The Art of Antique Bottle Collecting

The Art of Antique Bottle Collecting

Back in the day when recycling was second nature, nothing made of glass was ever thrown away. Glass bottles found secondary uses in the home and remained in circulation over the generations. Which means the chance of finding such a glass item hiding at the back of your mother’s cupboard is pretty high!

So what's so intriguing about a glass bottle?

For one thing, designs and styles vary by place of origin, date, and purpose. So there’s a certain aesthetic to each. On top of that, as fashion, brands, and technology evolved over the ages, styles, colours and features also changed.

To line up an historical collection of bottles is like looking at a timeline from the 1800s to the 1950s. This is the period for collecting antique bottles, though it’s not unusual to find specimens from the 1600s. For the collector, glass bottles offer a vast and exciting range of variety. Despite their simple structure, this glassware object holds a significant place in our history. Many archaeologists have been able to date a site after finding an antique bottle.

Antique glass bottles – what to collect?

Your choice is broad, but collectors are naturally drawn to pieces they like. Some collectors focus on apothecary bottles, while others look for perfume bottles or Mason jars and household items. Others collect by period, colour, and design. Even Avon bottles are collectible. Here are some of the categories worth collecting:

  • Apothecary bottles
  • Barber and hair product bottles
  • Seltzer bottles
  • Pop and milk bottles
  • Gin, whisky, and beer bottles
  • Wine bottles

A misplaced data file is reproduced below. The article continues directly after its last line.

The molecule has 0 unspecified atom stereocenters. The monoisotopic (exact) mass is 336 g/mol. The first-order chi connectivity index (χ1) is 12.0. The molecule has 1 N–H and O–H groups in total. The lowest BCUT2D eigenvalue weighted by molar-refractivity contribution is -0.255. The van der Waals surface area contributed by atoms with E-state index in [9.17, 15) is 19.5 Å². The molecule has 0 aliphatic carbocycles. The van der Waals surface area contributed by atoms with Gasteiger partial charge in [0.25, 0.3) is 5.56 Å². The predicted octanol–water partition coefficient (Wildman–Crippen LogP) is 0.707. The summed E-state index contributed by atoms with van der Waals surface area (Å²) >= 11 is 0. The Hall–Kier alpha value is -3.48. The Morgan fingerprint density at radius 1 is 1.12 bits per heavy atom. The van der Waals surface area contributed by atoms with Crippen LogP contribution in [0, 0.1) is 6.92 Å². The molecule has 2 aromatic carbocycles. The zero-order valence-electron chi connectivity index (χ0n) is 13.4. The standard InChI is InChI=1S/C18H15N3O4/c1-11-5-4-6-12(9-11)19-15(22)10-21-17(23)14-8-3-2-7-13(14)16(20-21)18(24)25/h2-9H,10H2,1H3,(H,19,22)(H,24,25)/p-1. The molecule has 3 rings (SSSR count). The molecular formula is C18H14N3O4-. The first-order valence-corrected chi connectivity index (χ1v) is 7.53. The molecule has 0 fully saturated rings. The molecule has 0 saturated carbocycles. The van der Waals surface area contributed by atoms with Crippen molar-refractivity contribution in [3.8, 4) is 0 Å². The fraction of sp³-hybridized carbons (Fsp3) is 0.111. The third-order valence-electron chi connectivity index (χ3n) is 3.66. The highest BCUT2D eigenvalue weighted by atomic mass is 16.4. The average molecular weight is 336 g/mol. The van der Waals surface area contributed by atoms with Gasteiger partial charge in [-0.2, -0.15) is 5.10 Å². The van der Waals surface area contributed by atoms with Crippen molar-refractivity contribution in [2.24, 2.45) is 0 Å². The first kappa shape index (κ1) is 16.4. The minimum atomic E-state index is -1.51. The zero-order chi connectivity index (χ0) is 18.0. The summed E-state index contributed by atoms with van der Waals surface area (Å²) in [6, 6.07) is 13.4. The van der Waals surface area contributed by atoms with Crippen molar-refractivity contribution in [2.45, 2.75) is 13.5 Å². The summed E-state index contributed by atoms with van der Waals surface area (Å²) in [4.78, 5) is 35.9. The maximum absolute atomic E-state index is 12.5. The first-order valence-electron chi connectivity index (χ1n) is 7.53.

• Perfume and cologne bottles
  • Snuff bottles
  • Pickle jars
  • Spice jars
  • Mini jugs
  • Fruit jars
  • Flasks
  • Medicine bottles
  • Ink bottles
  • Tonic bottles - the kind you would buy from a travelling salesman
  • Poison bottles

Apothecary glass is probably one of the most popular categories because it’s the one with the longest history. From early shaman to medieval times, glass bottles have been in use. From lotions, potions and powders to herbs, medicines and poison, apothecary glass is widely available.

Snuff bottles are harder to find, making them a highly sought-after item, especially original specimens from the 1600s and the Qing Dynasty. Taken for its so-called medicinal benefits, snuff was believed to drive out ills and evils via the nose in the form of a sneeze! It was very popular with gentlemen and nobility throughout history.

Another popular glass object to collect is the soda bottle. You might think the soda bottle was a modern invention, but some of the oldest ones date back to the 1600s. Soda was still sold back then but without the fizz. Over the centuries, the design changed and the long-neck soda pop bottle of the 1950s became popular the same time carbonated drinks did. More bubbles meant more pressure which required a longer neck and a different bottle structure altogether.

Bottles made for alcoholic beverages offer a wide array of designs, colours, and styles throughout the ages. A popular category in glass bottle collecting, you can find items dating as far back as the 16th century. One lucky man in England recently found a 17th century wine bottle at an antiques fair in Doncaster, England for £30. The seller was convinced it was a fake as many exist in the current market. But after the buyer posted a picture of the black glass bottle on social media, glass expert Alan Blakeman of BBR auctions in South Yorkshire wanted a closer look.